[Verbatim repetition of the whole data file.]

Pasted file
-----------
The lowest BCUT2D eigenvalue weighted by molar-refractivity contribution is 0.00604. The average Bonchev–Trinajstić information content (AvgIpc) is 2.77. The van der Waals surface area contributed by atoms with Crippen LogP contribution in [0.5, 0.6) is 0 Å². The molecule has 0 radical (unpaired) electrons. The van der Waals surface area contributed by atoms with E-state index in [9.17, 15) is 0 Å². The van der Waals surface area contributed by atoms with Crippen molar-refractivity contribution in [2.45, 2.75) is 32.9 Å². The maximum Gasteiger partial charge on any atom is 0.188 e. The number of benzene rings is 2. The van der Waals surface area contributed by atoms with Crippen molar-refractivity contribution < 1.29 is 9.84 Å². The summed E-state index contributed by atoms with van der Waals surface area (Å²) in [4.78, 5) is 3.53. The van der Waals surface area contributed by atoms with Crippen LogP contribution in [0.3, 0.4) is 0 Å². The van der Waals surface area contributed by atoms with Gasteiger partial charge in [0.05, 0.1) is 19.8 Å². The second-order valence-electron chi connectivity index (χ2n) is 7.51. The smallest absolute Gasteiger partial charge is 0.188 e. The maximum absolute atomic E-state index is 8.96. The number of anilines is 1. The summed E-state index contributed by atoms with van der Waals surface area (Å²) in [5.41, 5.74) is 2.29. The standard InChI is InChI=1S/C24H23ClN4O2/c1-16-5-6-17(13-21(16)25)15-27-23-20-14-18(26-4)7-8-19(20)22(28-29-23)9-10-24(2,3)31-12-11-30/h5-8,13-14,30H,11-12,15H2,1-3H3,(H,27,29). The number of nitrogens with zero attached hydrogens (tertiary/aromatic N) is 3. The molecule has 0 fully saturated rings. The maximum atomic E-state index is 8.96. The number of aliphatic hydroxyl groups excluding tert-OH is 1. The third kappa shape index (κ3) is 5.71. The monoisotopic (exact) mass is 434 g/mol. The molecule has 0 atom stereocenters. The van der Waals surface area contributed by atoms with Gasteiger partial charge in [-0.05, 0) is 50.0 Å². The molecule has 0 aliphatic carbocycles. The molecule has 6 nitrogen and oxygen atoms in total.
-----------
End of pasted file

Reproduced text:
The lowest BCUT2D eigenvalue weighted by molar-refractivity contribution is 0.00604. The average Bonchev–Trinajstić information content (AvgIpc) is 2.77. The van der Waals surface area contributed by atoms with Crippen LogP contribution in [0.5, 0.6) is 0 Å². The molecule has 0 radical (unpaired) electrons. The van der Waals surface area contributed by atoms with E-state index in [9.17, 15) is 0 Å². The van der Waals surface area contributed by atoms with Crippen molar-refractivity contribution in [2.45, 2.75) is 32.9 Å². The maximum Gasteiger partial charge on any atom is 0.188 e. The number of benzene rings is 2. The van der Waals surface area contributed by atoms with Crippen molar-refractivity contribution < 1.29 is 9.84 Å². The summed E-state index contributed by atoms with van der Waals surface area (Å²) in [4.78, 5) is 3.53. The van der Waals surface area contributed by atoms with Crippen LogP contribution in [0.3, 0.4) is 0 Å². The van der Waals surface area contributed by atoms with Gasteiger partial charge in [0.05, 0.1) is 19.8 Å². The second-order valence-electron chi connectivity index (χ2n) is 7.51. The smallest absolute Gasteiger partial charge is 0.188 e. The maximum absolute atomic E-state index is 8.96. The number of anilines is 1. The summed E-state index contributed by atoms with van der Waals surface area (Å²) in [5.41, 5.74) is 2.29. The standard InChI is InChI=1S/C24H23ClN4O2/c1-16-5-6-17(13-21(16)25)15-27-23-20-14-18(26-4)7-8-19(20)22(28-29-23)9-10-24(2,3)31-12-11-30/h5-8,13-14,30H,11-12,15H2,1-3H3,(H,27,29). The number of nitrogens with zero attached hydrogens (tertiary/aromatic N) is 3. The molecule has 0 fully saturated rings. The maximum atomic E-state index is 8.96. The number of aliphatic hydroxyl groups excluding tert-OH is 1. The third kappa shape index (κ3) is 5.71. The monoisotopic (exact) mass is 434 g/mol. The molecule has 0 atom stereocenters. The van der Waals surface area contributed by atoms with Gasteiger partial charge in [-0.05, 0) is 50.0 Å². The molecule has 0 aliphatic carbocycles. The molecule has 6 nitrogen and oxygen atoms in total.